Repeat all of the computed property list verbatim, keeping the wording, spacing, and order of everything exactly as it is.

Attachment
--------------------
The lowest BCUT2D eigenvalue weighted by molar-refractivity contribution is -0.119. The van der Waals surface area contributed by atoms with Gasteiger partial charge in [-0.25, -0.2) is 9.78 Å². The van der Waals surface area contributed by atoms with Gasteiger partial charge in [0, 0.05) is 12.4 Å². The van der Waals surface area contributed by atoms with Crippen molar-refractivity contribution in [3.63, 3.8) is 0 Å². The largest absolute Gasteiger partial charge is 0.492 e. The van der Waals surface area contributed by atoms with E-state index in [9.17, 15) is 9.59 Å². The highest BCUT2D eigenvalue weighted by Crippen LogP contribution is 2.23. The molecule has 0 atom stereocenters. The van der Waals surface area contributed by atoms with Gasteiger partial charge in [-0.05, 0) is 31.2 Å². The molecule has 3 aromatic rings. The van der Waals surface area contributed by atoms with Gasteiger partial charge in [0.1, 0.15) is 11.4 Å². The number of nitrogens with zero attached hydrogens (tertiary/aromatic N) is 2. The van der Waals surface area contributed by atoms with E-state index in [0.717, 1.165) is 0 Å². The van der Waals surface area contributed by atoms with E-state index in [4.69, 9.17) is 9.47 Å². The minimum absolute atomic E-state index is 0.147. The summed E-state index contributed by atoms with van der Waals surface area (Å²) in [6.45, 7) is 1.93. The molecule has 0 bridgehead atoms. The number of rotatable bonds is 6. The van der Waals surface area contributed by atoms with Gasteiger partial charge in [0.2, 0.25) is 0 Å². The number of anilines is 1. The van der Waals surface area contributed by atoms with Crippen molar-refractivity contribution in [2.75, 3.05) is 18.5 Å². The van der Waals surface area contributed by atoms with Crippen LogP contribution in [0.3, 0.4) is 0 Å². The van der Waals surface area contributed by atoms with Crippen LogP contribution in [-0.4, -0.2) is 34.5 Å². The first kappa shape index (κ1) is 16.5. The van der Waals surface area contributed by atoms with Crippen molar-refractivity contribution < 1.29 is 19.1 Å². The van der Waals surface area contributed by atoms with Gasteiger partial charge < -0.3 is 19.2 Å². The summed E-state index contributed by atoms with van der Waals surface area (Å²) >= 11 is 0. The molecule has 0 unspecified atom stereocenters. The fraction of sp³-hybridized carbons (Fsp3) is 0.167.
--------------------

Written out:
The lowest BCUT2D eigenvalue weighted by molar-refractivity contribution is -0.119. The van der Waals surface area contributed by atoms with Gasteiger partial charge in [-0.25, -0.2) is 9.78 Å². The van der Waals surface area contributed by atoms with Gasteiger partial charge in [0, 0.05) is 12.4 Å². The van der Waals surface area contributed by atoms with Crippen molar-refractivity contribution in [3.63, 3.8) is 0 Å². The largest absolute Gasteiger partial charge is 0.492 e. The van der Waals surface area contributed by atoms with E-state index in [9.17, 15) is 9.59 Å². The highest BCUT2D eigenvalue weighted by Crippen LogP contribution is 2.23. The molecule has 0 atom stereocenters. The van der Waals surface area contributed by atoms with Gasteiger partial charge in [-0.05, 0) is 31.2 Å². The molecule has 3 aromatic rings. The van der Waals surface area contributed by atoms with Gasteiger partial charge in [0.1, 0.15) is 11.4 Å². The number of nitrogens with zero attached hydrogens (tertiary/aromatic N) is 2. The van der Waals surface area contributed by atoms with E-state index in [0.717, 1.165) is 0 Å². The van der Waals surface area contributed by atoms with E-state index in [4.69, 9.17) is 9.47 Å². The minimum absolute atomic E-state index is 0.147. The summed E-state index contributed by atoms with van der Waals surface area (Å²) in [6.45, 7) is 1.93. The molecule has 0 bridgehead atoms. The number of rotatable bonds is 6. The van der Waals surface area contributed by atoms with Gasteiger partial charge in [0.2, 0.25) is 0 Å². The number of anilines is 1. The van der Waals surface area contributed by atoms with Crippen molar-refractivity contribution in [2.75, 3.05) is 18.5 Å². The van der Waals surface area contributed by atoms with Crippen LogP contribution in [0.3, 0.4) is 0 Å². The van der Waals surface area contributed by atoms with Crippen LogP contribution in [-0.4, -0.2) is 34.5 Å². The first kappa shape index (κ1) is 16.5. The van der Waals surface area contributed by atoms with Crippen molar-refractivity contribution < 1.29 is 19.1 Å². The van der Waals surface area contributed by atoms with Gasteiger partial charge < -0.3 is 19.2 Å². The summed E-state index contributed by atoms with van der Waals surface area (Å²) >= 11 is 0. The molecule has 0 unspecified atom stereocenters. The fraction of sp³-hybridized carbons (Fsp3) is 0.167.